Those bike lanes seem uncomfortably small. The general rule is to give cyclists 3 feet, but if they ride in the middle of the bike lane, there’s maybe a foot at most between them and death. I feel uncomfortable passing them on some streets. I’m especially concerned on Bothell because some of it doesn’t even have a bike lane at all and cyclists just ride on the narrow shoulder. Traffic is fast and often there isn’t enough room to give the biker just by moving to the left in your own lane. Changing lanes is sometimes not possible due to all the traffic.

    Although most bikers I see in the dark use both front and back blinking lights, I once saw a guy on Bothell – or rather, I didn’t see him until I was a yard or so behind him at 5am. I don’t think he had a front light. Most importantly, there was no light on his back. Very scary.

    Although a death is absolutely awful for the family, as a driver it would be difficult for me to live with myself if I killed someone. Triply so if I was at fault. People sometimes get pissed off at the money spent on bike lanes, but having a bike ride on the shoulder (or between traffic and parked cars!) is much more precarious and scary for both cyclist and motorist. It really benefits both types of traffic to keep cyclists safe.



    I agree with Phoo about the crosswalk at 58th. The flashing lights are often on when no one is crossing, giving us the “Boy Who Cried Wolf” syndrome. I ignore them and just look for peds. Plus, at night they are bright to the point of being distracting to any drivers with light sensitivity. I do see peds step off the curb without looking, as if those lights will protect them from harm. I also worry the lights subliminally imply drivers don’t need to be watchful at intersections without such theatrics. I prefer to cross a block up or down where the intersections are less chaotic.

    Back to biking, I don’t bike much anymore, but I would not use those “sharrows”. There is nowhere to go if someone tries to give me a “door prize”. Going down 24th, where I can pace traffic, I’d drive in the traffic lane. I’m visible, and everyone knows where everyone is and what they’re doing. Heading uphill, I opt for the side streets.

    My heart goes out to the cyclist (and her friends & family) who died on Friday. Also to that poor truck driver. Obviously someone misjudged something and perhaps even broke a traffic law, but that doesn’t take away from the pain on both sides. Tragic!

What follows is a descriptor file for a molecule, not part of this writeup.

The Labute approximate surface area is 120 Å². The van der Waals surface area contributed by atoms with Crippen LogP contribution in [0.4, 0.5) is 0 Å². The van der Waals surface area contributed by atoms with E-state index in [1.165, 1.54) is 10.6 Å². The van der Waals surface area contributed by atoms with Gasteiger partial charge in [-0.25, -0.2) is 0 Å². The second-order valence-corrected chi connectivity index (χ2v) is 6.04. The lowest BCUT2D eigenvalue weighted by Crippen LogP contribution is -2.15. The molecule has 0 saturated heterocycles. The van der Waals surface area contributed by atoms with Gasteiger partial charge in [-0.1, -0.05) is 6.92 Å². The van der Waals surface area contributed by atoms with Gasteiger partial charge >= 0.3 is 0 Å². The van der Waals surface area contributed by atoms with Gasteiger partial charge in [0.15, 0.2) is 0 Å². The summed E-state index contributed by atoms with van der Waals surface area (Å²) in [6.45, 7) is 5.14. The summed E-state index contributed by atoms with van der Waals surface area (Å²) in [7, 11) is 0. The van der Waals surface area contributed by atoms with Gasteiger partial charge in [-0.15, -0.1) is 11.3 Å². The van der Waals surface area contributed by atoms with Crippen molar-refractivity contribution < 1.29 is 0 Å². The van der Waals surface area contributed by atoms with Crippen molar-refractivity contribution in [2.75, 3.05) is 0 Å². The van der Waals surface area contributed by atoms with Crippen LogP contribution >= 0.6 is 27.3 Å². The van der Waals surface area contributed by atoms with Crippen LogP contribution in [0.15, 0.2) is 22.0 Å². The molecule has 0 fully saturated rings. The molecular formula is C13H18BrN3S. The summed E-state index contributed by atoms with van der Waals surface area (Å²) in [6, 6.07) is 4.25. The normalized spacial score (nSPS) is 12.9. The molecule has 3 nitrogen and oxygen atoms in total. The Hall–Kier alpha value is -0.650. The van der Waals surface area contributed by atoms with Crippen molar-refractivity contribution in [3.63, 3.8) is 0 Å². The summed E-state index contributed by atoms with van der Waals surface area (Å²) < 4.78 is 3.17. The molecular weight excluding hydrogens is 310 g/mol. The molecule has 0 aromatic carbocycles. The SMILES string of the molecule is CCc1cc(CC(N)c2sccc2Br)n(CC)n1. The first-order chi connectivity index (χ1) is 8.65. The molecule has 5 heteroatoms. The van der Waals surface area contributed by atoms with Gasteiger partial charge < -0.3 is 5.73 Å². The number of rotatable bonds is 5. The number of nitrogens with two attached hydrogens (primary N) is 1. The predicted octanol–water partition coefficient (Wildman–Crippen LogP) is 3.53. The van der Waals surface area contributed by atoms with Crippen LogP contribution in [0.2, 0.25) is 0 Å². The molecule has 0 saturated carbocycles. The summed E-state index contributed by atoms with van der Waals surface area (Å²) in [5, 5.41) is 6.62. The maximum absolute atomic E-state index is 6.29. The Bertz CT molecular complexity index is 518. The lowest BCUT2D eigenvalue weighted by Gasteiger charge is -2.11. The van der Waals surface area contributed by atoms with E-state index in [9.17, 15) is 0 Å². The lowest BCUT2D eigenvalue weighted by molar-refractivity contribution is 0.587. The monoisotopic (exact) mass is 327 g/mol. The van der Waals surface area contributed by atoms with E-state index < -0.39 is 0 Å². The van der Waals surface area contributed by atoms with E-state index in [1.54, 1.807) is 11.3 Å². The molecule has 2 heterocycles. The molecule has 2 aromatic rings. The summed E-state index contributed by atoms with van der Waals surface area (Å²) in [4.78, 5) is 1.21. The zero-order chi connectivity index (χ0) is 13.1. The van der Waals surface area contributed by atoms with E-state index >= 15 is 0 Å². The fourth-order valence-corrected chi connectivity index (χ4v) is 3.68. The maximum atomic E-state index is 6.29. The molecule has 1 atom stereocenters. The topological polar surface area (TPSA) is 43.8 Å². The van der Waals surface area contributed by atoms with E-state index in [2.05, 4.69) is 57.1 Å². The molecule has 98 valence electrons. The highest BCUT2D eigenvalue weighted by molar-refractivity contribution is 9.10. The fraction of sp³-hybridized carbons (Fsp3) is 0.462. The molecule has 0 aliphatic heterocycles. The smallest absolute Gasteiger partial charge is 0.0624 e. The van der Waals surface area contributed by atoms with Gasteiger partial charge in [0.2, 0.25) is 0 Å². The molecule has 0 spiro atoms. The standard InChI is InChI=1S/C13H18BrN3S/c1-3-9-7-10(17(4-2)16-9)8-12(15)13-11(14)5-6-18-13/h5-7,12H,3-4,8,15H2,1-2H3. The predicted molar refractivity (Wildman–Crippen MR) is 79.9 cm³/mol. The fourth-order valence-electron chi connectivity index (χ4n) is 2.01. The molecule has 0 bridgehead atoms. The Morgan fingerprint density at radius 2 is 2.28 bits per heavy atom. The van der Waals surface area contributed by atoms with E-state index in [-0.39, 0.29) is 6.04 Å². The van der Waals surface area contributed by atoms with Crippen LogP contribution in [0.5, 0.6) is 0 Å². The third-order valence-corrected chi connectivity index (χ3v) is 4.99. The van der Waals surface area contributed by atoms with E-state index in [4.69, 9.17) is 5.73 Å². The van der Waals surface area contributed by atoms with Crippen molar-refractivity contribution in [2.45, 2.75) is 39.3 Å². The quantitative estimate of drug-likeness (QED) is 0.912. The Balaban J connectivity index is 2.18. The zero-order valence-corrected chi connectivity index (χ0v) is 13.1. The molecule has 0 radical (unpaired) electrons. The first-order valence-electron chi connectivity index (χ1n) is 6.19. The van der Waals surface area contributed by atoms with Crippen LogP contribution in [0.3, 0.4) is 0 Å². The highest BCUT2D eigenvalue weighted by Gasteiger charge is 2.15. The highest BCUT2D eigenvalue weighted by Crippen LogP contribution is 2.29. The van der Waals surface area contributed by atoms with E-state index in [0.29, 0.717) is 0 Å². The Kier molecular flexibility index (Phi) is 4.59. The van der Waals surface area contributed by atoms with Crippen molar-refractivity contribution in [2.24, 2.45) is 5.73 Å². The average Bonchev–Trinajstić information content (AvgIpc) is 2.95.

Allison W

    I have taken that left turn onto University from 2nd hundreds of times during rush hour and fail to see what’s so tough about checking the bike lane before turning.

    I also wonder how moving the bike lane will make it safer. Cars will have to cross bike lanes no matter where the bike lanes are.



    One of the articles cited above said there were 60 injury accidents since 2006. That’s way too many. Something should have been done much sooner.

    Allison, I think many drivers are not expecting a bike lane on the left side of the street. Especially those who may not drive it frequently. I don’t excuse the driver of fault, but believe firmly that SDOT has demonstrated a flagrant (if not criminally negligent) disregard for the safety of cyclists for an extended period of time in this case. I guess I am biased, not owning a car.

    2 minutes of rush hour in the Netherlands (Utrecht) via Bikemap’s facebook page:

    Strikingly different than here.


    great idea

    I agree Shelley that most drivers don’t expect there to be a bike lane on the left side of the road.

    I don’t know all the improvements but believe there will be a left-turn arrow in the traffic signal to help avoid such incidents.

    honestly, the bike-riding atmosphere adds to the stress of being a parent around here. I have been riding forever and have a hyper-aware attitude (not that I couldn’t get pegged at any time), but it is really my kids that I worry about. one of their friends was struck by a car on his bike last year while waiting at a stop sign!



    There’s a fund started for Sher Kung’s family. 7 month old baby and her partner.



    Shelly, 2 things about that 2mins in the Netherlands
    1 – When I was there I stood at the highest point, about 9′ above sea level – it is real flat, and streets are narrow – not many cars in 1400 AD
    2 – everyone did obey the traffic rules

    Amsterdam is a bit different – much more traffic (cars, bike scooters and pedestrians) and mostly they traveled by the traffic rules (and bikes had their own corridor with a median), also cars would get a ticket if they held up traffic on the highway – the police would sometimes escort groups of cars so traffic would move better –



    Hi there MB folks. I send my deepest condolences to Sher Kung’s family and friends. It is tragic that she should die so young and with a young family and so much to look forward to in life.
    As someone who has made a life choice to advocate bicycle riding as an alternative form of transportation, especially on this forum and particularly in Ballard I feel compelled to add a comment to this thread.
    Today I made a point of riding to downtown and then heading over from Dexter on Bell Street to Second Ave. I rode down Second slowly with traffic. What I observed is this.
    Many motorists do not pull into the bike lane before making a left hand turn. On a bike one can get up a good speed from Pike Street down second Ave, if you are on a bike and the lights are with you you can really get up a good speed and keep up with or even go faster than the motor vehicles.
    Bicyclist riding in the bike lane on Second Ave. have to keep one eye on the parked cars to make sure no passenger is going to open a door in front of them and one eye on the traffic on their right to make sure no vehicle is going to side swipe them or make a left turn into them. This is not easy!
    I am a firm believer in bike mirrors, all my bike have them!